However it is important to note that the Regulations will only apply to new tenancies. This means that there is no need for Landlords to panic – as long as action is taken regarding tenancies entered into on or after 1 October 2015 they will have performed their obligations under the Regulations.

Therefore, there is no need for Landlords to install a smoke and carbon monoxide alarm in accordance with the Regulations on any agreement entered into before 1 October 2015.

Repercussions for non-compliance

Should there be reasonable grounds to believe that a Landlord has not complied with the three duties under the new Regulation, a local housing authority must serve a remedial notice on the landlord. This notice must be in writing and will specify the premises to which it relates to, the duty which is believed to have been breached and the action which must be taken in order to remedy that breach.

Once the local housing authority has reasonable grounds for non-compliance with the Regulations, they must serve the notice on the Landlord within 21 days. Once the Landlord has received such notice, there are two options available:

  1. They must comply with the notice within 28 days beginning with the day the notice is served; or
  2. They may make written representations against the notice within 28 days beginning with the day the notice is served.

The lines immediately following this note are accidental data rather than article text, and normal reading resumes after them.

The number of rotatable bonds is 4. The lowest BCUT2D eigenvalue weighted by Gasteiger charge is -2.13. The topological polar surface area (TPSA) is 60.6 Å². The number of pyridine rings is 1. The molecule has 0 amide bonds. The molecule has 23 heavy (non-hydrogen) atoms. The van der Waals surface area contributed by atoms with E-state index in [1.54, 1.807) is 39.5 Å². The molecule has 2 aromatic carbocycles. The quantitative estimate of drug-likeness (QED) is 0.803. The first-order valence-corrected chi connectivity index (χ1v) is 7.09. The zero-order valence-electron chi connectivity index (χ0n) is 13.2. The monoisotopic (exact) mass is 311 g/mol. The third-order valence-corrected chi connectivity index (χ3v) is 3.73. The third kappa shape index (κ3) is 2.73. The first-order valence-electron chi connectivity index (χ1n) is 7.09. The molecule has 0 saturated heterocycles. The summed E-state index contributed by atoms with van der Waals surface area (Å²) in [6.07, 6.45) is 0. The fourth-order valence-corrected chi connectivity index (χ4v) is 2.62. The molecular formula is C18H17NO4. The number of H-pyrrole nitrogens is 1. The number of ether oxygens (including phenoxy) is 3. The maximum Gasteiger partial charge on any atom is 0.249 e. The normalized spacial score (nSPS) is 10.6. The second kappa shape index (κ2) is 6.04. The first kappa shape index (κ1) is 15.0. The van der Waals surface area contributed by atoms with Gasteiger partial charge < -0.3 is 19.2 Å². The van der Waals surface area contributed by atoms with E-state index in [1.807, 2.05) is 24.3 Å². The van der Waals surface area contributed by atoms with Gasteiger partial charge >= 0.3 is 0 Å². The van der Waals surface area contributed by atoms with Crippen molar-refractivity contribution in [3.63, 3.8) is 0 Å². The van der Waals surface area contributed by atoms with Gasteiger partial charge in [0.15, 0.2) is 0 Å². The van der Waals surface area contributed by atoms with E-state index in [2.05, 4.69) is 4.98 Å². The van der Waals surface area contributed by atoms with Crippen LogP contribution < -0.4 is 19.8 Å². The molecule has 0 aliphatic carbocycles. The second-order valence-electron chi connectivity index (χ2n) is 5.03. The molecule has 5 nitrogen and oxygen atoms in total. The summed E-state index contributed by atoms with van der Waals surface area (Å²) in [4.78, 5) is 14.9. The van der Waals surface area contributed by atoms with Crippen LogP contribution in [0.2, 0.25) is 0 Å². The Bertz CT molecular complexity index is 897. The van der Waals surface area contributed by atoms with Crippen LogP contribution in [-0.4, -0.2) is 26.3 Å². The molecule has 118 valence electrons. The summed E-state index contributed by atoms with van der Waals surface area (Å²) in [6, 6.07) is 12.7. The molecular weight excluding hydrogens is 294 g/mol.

If the Landlord fails to comply with the notice and remedy the breach, provided that the occupier of the premises consents, the local housing authority will arrange for an authorised person to carry out the action in order to remedy the breach.

What are the penalties for non-compliance?

Non-compliance with the duties imposed on the Landlord may result in a penalty charge, subject to a cap of £5,000. A penalty charge can only be imposed where a local housing authority, on the balance of probabilities, believes that the Landlord has breached its obligations under the Regulations and failed to comply with the remedial notice given. There are provisions for a Landlord to appeal throughout the process.

Key points to remember

In summary, there are four key elements of the Regulations to note:

  1. The Regulations will only apply to agreements entered into on or before 1 October 2015 so there is no duty on Landlords to install smoke and carbon monoxide alarms in accordance with the Regulations on pre-exiting agreements.
  2. The Regulations impose three simple duties onto the Landlord:
    1. A smoke alarm must be installed on each floor of the premises;
    2. A carbon monoxide alarm must be installed on each floor of the premises where there is a solid fuel burning combustion appliance; and
    3. The smoke and carbon monoxide alarm must in a proper working condition at the start of the tenancy.
  3. If there are reasonable grounds for believing that there has been non-compliance with the Regulations a remedial notice will be served by the local housing authority which must be actioned by the Landlord within 28 days.
  4. Failure to remedy the breach of the Regulations may result in a penalty charge of up to £5,000.

Expert advice

If you would like any further legal guidance on a residential lettings issue, feel free to contact our myself on 01908 660966 (Milton Keynes) or by email. Alternatively you can also contact my colleague Suzie Raygada in Northampton on 01604 828282 or via email.

Image courtesy of 123rf.com

Comments